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CV Sheriff's Station volunteers get their day on stage

Worker earns top honor for the third time.

April 21, 2012|By Daniel Siegal, daniel.siegal@latimes.com

After 24 years and more than 10,000 hours spent at the Crescenta Valley Sheriff’s Station, Ginger Hunnicutt isn’t surprised by much — certainly not by receiving the station’s Volunteer of the Year Award.

Hunnicutt, 84, won the award Wednesday for the third time.

Along with reserve deputies and her fellow volunteers, Hunnicutt was honored at the Crescenta Valley station’s 50th annual Volunteer and Reserve Award Banquet at Pasadena’s Brookside Country Club. Hunnicutt received raucous applause and a standing ovation as she accepted the honor.

Even though she felt like an Academy Awards runner-up after failing to win the countywide volunteer of the year award this year (she’s won that twice before), Hunnicutt said the energy and sense of purpose that comes from volunteering is reward enough.

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“I don’t feel old. [Volunteering] makes me young,” she said. “They give back to me so much more than I give to them.”

Sheriff’s Deputy Jorge Valdivia, who coordinates the station’s volunteer program, said Hunnicutt — the only volunteer at the station to have reached the 10,000-hour plateau — provides invaluable perspective in addition to serving as the program’s de facto treasurer.

“She was there at the beginning, so when I had a question, I went to her,” Valdivia said. “She keeps me in check … I’ve been on board for the last five years, and she’s been involved in just about everything.”

At the event, Capt. David Silversparre, La Cañada City Councilman Mike Davitt and representatives for local legislators joined the heads of the La Cañada and La Crescenta chambers of commerce in thanking all the station’s volunteers and reserve deputies.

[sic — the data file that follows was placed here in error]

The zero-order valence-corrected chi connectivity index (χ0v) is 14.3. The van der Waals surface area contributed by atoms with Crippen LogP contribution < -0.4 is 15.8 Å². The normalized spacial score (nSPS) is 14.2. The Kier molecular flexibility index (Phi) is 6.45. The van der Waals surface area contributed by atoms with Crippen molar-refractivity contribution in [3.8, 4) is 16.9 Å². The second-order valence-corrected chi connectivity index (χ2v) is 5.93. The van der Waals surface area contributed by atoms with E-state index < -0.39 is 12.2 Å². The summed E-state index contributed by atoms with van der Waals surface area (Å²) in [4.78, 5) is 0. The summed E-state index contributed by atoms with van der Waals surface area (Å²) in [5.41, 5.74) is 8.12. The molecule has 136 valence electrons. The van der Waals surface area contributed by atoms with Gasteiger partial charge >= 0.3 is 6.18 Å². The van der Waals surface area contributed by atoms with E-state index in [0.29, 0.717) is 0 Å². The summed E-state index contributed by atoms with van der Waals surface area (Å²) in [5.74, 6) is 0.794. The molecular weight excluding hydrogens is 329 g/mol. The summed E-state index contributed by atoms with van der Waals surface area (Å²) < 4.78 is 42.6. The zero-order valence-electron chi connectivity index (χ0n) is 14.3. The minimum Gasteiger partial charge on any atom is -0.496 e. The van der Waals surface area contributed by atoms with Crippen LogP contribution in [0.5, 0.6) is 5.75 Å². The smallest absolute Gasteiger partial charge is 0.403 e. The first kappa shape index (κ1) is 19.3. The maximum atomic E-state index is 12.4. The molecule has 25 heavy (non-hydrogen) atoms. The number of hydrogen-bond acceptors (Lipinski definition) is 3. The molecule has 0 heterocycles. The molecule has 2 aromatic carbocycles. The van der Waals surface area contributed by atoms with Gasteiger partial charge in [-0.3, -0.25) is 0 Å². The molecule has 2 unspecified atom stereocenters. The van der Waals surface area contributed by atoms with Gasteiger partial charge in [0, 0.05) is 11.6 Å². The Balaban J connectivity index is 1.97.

Also winning awards were Steve Cronkhite, captain of the station’s Explorer program for youth, and uniformed reserve officer Jon Halvorsen.

Halvorsen said that while at Los Angeles Police Department training this year he was told a law enforcement officer should not live in the community he or she polices to “avoid running into someone you just arrested at the supermarket.”

“But I wouldn’t want to work at any other station, and I wouldn’t want to live in any other community,” he said.

The Montrose Search and Rescue team also honored volunteers Wednesday night. Doug Cramoline received the Golden Piton award for responding to the most calls; Janet Henderson received the Silver Microphone award for handling the most public relations requests; and Fred Wenzel received the Search and Rescue Reserve of the Year award.

In addition, rescue team reserve captain Mike Leum was honored with the lifetime achievement Silver Figure Eight award for having responded to 750 calls.

Silversparre said the volunteers put in more than 20,000 hours at the Crescenta Valley station this year, saving the county around half a million dollars.

“We couldn’t run the station properly without them,” he said. “All of you help us get over the hump to make this the best station and safest community.”

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